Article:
Asgarian A, Sourani K, Afrashteh S, Mohammadbeigi A. The Prenatal outcomes of pregnancies after 34 weeks complicated by preterm premature rupture of the membranes. Adv Hum Biol [serial online] 2019 [cited 2022 Sep 27];9:194-7. Available from: https://www.aihbonline.com/text.asp?2019/9/3/194/266225
| Introduction|| |
Premature rupture of the membranes (PROM) has been the subject of various clinical and epidemiologic studies and is considered one of the 'great obstetrical syndromes'. Preterm PROM (PPROM) is a subtype of preterm labour and is defined as spontaneous membrane rupture without the onset of labour before 37 weeks of gestation. PPROM is one of the momentous causes of preterm birth that can result in high prenatal morbidity and mortality along with maternal morbidity. It is defined as rupture of the foetal membranes before the onset of labour., PPROM occurs almost 3% of pregnancies and results in one-third of preterm birth., The prevalence of PROM worldwide ranges between 2% and 15%. Neonatal complications relate primarily to the gestational age at rupture of membranes. Preterm PROM is associated with a four-fold increase in prenatal mortality and a three-fold increase in neonatal morbidity, including respiratory distress syndrome (RDS), which occurs in 10%–40% of women with preterm PROM and is responsible for 40%–70% of neonatal deaths and intraventricular haemorrhage (IVH).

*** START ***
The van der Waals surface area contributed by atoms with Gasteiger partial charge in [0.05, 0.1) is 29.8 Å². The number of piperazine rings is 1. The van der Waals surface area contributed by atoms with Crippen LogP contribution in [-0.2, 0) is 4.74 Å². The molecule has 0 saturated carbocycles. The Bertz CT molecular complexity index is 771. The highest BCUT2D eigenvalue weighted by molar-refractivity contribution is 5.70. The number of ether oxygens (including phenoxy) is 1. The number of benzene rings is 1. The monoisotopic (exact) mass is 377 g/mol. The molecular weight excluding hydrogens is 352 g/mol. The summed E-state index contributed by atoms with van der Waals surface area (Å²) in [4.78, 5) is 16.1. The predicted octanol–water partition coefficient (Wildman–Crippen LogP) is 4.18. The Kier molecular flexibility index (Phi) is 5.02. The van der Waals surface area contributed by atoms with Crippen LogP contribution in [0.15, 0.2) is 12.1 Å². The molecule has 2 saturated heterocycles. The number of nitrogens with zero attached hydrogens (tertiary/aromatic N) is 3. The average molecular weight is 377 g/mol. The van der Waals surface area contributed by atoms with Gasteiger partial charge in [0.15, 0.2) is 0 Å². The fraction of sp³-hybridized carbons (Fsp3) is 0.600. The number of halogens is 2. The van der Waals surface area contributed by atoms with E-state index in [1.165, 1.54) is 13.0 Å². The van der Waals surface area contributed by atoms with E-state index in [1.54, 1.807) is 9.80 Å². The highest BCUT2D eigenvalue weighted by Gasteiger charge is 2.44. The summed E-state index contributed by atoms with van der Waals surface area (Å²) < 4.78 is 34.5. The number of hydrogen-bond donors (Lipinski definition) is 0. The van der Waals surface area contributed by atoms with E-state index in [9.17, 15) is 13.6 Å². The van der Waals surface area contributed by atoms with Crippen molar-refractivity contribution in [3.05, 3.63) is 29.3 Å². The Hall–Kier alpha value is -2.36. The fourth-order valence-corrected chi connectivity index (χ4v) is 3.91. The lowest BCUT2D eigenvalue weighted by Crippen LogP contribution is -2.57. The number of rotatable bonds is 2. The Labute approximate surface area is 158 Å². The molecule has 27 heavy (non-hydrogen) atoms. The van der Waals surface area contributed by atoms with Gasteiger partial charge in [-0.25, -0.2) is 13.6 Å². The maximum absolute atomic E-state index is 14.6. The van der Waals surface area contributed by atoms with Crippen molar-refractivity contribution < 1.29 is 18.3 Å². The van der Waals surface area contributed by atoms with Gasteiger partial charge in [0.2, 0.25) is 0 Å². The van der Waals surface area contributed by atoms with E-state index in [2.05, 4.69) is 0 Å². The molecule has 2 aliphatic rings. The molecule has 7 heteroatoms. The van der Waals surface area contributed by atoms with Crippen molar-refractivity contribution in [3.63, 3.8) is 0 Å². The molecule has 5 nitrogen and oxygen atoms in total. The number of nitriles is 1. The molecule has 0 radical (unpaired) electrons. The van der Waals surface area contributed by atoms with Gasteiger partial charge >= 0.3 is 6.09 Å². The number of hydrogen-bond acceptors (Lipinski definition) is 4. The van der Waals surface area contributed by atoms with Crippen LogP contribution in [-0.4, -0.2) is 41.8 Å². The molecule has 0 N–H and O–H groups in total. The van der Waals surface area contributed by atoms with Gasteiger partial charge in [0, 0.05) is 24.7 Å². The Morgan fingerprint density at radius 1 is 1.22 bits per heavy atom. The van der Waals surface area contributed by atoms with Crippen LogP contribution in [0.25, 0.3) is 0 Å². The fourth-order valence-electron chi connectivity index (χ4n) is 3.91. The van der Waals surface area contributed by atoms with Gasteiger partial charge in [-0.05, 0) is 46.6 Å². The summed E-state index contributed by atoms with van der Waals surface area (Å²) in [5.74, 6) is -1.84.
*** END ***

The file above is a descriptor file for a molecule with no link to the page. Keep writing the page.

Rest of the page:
Intrauterine infection at early gestational age, lower socio-economic status of pregnant women, inadequate prenatal care and inadequate nutrition during pregnancy, sexually transmitted infections, vaginal bleeding and smoking during pregnancy are the known risk factors of PPROM.,
Recent studies,, showed that PROM in pregnant women caused some adverse effects including maternal infection umbilical cord compression, preterm delivery and prolapsed. It is also related to some adverse outcomes, in unborn children including low Apgar score, pulmonary, hypoplasia, fetal infection, low birth weights (LBWs) and fetal deformation. According to the role that PROM in the complications and difficulties of neonatal as well as the prevalence of these factors have been reported the community various are different. Therefore, this study aimed to assess the perinatal outcome in preterm premature rupture of membranes after 34 weeks of gestation.
| Materials and Methods|| |